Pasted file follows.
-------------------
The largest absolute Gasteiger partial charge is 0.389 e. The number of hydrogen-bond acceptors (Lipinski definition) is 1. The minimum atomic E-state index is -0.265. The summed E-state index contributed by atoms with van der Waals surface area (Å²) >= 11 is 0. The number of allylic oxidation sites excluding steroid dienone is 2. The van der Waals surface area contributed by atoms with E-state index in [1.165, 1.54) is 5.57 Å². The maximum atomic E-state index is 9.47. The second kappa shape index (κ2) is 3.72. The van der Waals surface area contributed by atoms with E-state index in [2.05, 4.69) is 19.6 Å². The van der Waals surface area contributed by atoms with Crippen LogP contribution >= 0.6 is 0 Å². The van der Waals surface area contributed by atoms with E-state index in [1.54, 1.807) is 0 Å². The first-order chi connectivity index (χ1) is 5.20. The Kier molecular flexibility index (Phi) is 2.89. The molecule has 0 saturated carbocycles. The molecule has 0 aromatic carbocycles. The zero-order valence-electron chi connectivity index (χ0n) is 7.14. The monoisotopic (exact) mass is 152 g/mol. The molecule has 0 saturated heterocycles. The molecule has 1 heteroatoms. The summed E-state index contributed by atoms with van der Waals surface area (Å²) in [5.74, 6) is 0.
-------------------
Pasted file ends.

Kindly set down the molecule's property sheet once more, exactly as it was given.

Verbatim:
The largest absolute Gasteiger partial charge is 0.389 e. The number of hydrogen-bond acceptors (Lipinski definition) is 1. The minimum atomic E-state index is -0.265. The summed E-state index contributed by atoms with van der Waals surface area (Å²) >= 11 is 0. The number of allylic oxidation sites excluding steroid dienone is 2. The van der Waals surface area contributed by atoms with E-state index in [1.165, 1.54) is 5.57 Å². The maximum atomic E-state index is 9.47. The second kappa shape index (κ2) is 3.72. The van der Waals surface area contributed by atoms with E-state index in [2.05, 4.69) is 19.6 Å². The van der Waals surface area contributed by atoms with Crippen LogP contribution >= 0.6 is 0 Å². The van der Waals surface area contributed by atoms with E-state index in [1.54, 1.807) is 0 Å². The first-order chi connectivity index (χ1) is 5.20. The Kier molecular flexibility index (Phi) is 2.89. The molecule has 0 saturated carbocycles. The molecule has 0 aromatic carbocycles. The zero-order valence-electron chi connectivity index (χ0n) is 7.14. The monoisotopic (exact) mass is 152 g/mol. The molecule has 0 saturated heterocycles. The molecule has 1 heteroatoms. The summed E-state index contributed by atoms with van der Waals surface area (Å²) in [5.74, 6) is 0.